Lori Flamand, director children’s ringette with the Saskatoon Ringette Association said a lot of their players have been vaccinated and younger children are still in the process of receiving both doses of the vaccine.
“I think that parents have that option and have that choice. Being able to play ringette and have the choice to wear a mask or not on the ice,” Flamand said.
She added that players put their masks on once they get off the ice and into the dressing room.
“I think there’s ways that we can approach this in a safe way, and if there wasn’t, then we wouldn’t do it,” Flamand added.
Flamand works with some of the youngest players. The return of tournaments is especially exciting for those who haven’t experienced it before the pandemic, she said.
“They don’t know what ringette is all about, as far as a tournament feels and the excitement,” she said.
“My biggest thing was I wanted them to be able to come to this rink, watch some of the older kids play so that they could be inspired to want to stay in ringette,” Flamand added.
Flamand said her 9-year-old daughter is starting to gain a passion for the sport and it’s exciting for the family to have games back, which they didn’t have last year.
- Mideast ministers to discuss resolution to Israel-Hamas war with Joly, Trudeau in Ottawa
- Canadian pet rescues ‘begging for help’ amid high costs of care
- Ontario stay-at-home dad overwhelmed by ‘compassionate’ response to financial struggles
- Global Calgary’s Leslie Horton shuts down email body-shamer on live TV
“That’s a big part of development, right? When these young athletes are learning about a sport, they need to have those games to understand ‘do I like this or not?’”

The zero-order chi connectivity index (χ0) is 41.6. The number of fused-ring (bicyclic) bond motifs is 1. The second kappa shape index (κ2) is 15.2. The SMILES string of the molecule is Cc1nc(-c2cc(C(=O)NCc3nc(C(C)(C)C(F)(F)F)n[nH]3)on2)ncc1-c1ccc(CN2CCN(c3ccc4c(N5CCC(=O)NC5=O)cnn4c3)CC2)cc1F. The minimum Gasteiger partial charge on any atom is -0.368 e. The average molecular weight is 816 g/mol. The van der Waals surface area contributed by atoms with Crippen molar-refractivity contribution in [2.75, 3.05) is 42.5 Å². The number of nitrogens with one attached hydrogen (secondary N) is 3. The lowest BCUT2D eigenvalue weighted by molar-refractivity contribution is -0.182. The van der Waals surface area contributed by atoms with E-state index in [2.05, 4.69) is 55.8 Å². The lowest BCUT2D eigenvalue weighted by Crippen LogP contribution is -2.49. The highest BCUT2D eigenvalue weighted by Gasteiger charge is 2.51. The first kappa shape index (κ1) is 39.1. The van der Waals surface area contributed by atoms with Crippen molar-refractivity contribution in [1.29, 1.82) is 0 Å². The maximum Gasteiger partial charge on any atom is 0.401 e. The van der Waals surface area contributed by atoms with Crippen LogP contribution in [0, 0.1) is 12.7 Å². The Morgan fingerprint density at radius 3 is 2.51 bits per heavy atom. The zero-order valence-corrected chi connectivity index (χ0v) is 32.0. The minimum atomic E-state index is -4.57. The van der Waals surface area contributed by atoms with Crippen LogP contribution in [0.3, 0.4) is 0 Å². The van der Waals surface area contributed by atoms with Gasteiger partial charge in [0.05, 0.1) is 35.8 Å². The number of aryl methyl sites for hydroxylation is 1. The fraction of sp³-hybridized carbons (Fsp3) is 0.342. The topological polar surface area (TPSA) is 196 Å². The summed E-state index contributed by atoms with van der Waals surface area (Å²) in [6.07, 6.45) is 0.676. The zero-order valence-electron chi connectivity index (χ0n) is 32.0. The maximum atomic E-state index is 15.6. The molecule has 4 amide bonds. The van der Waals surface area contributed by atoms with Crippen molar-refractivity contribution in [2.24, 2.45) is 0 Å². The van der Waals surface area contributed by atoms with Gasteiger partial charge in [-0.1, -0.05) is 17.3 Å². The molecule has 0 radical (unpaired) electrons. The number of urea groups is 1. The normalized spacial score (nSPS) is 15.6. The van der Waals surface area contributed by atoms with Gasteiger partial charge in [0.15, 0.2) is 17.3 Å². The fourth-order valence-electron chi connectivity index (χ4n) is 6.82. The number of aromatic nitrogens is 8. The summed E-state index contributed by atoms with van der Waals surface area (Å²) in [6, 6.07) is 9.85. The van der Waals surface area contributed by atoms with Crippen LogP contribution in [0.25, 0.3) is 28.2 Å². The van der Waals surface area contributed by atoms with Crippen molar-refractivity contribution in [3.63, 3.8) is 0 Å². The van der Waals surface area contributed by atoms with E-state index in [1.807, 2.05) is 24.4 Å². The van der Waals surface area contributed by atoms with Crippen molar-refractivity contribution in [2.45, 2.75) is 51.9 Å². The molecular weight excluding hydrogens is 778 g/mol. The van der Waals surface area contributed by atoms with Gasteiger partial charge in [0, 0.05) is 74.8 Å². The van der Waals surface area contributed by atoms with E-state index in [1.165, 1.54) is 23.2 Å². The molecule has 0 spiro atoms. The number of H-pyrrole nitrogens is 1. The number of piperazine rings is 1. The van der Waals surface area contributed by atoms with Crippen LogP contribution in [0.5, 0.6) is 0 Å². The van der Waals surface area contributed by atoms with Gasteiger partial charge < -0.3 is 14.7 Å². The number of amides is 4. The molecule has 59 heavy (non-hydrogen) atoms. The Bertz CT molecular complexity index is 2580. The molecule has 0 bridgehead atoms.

Saskatoon Ringette Association tournament director Nicole Pearson has twin girls who play ringette.
She said the tournaments this year have gone successfully.
“Everything we’ve been hearing thus far for the weekend has been positive. Lots of players, lot of parents — everybody showed up, everybody was looking to play and stay on the ice” Pearson said.
Pearson added her daughters have been looking forward to the tournament and are happy to be able to play.
“They didn’t get isolated, they didn’t have to go and not make it to something that they’ve (haven’t been to) for the whole season,” Pearson said.
“They look forward to these events, getting out with their friends. We look forward to it as parents, seeing our kids on the ice, burning off some of that energy, using that athletic development that they’ve been working towards.”
Pearson said there were some activities that were put on hold last year due to rising COVID-19 cases. She said the kids “weren’t … ecstatic” when they found out about cancellations.
“Being back to a schedule where you’re looking forward to things, you have things blocked off on your calendar, you’re busy — it feels like you’re back to regular life,” Pearson said.
She added that she notices her kids smiling more and said their mental health is better with the return of extracurricular activities.
“We look forward to being around our friends and our family again and having that, you know, camaraderie being built back up.”